Published on February 8th, 2014 | by admin
Blood for Dracula Review (Cinema Cult)
Summary: It's easy to see how Blood for Dracula became a cult classic with its sickly vampire and gorgeous promiscuous women!
Blood & Bits!
Blood for Dracula
Running Time: 103
Reviewer: Peter Bourke
Blood for Dracula is the follow-up of Paul Morrissey’s Flesh for Frankenstein that ironically was produced by Andy Warhol, including this film. Morrissey also takes elements of Bram Stoker’s original novel and melds into something that is disturbing yet strangely entertaining in this bizarre and twisted way. For example, unlike the original vampire portrayed by Stoker, Morrissey’s vampire is a much more weakened creature and at times pulls on your emotional heart strings. The only way Dracula can survive is to drink the blood of virgins and unfortunately everyone is ganging up on this poor vamp!
In terms of plot, Dracula (Udo Kier) has become severely weakened over the centuries and in order to help regain his former power, he needs to seek a virgin bride which leads him to Italy to a household of four “virgins”. Even though the film is quite exploitative with lots of nudity and sex, it really highlights the stereotypes of the day. However the star of the movie is definitely Kier who successfully plays this almost pathetic vampire. Joining our hapless vampire is Anton, his assistant and when they arrive in Italy, they soon discover that their targets are far from virginal brides thanks to their helpful acquaintance Mario (Joe Dallesandro).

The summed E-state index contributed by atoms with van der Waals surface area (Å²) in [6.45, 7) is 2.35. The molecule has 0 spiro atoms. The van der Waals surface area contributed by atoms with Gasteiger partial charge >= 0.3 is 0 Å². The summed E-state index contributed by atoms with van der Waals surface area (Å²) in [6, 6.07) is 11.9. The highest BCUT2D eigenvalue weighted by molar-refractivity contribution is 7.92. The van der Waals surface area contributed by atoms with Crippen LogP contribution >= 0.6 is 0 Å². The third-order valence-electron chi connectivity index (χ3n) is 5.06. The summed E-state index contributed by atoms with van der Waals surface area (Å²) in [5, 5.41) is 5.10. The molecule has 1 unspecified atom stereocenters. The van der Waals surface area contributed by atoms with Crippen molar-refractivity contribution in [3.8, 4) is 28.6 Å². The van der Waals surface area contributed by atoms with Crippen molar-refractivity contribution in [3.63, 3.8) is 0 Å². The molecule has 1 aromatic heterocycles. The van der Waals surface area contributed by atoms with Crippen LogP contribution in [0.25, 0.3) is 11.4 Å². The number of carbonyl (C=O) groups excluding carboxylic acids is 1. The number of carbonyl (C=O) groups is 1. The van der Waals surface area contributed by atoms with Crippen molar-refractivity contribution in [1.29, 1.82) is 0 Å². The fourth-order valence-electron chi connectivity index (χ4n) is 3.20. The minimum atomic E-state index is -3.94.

For a film of this age calibre, it is quite bloody and it’s quite interesting to see the events unfold, especially the four “virginal” daughters who are extremely promiscuous. It’s also quite amusing to see Dracula become quite sick if he drinks the blood of women who are not virgins which forces him to vomit up their blood. It is still disturbing to watch it today. Although the acting is way over the top and at times, some of the actors are extremely bad, it is still a joy to watch a movie from a simpler time and the ending is quite clever but poor old Dracula!
Video, Audio & Special Features
The video and audio quality is from another era but don’t expect to be blown away as the technology was completely different to what it is today. The film is presented in widescreen (1:78:1 aspect ratio) and the sound is mono which does sound quite dull and muted. Thankfully there’s some fun special features that include audio commentary, production stills with audio commentary and screen tests with audio commentary. The audio commentary of the film really puts things in perspective, especially regarding movie making from this time and the screen tests are amusing to watch as well.
All in all, it’s easy to see how Blood for Dracula became a cult classic with its sickly vampire and gorgeous promiscuous women!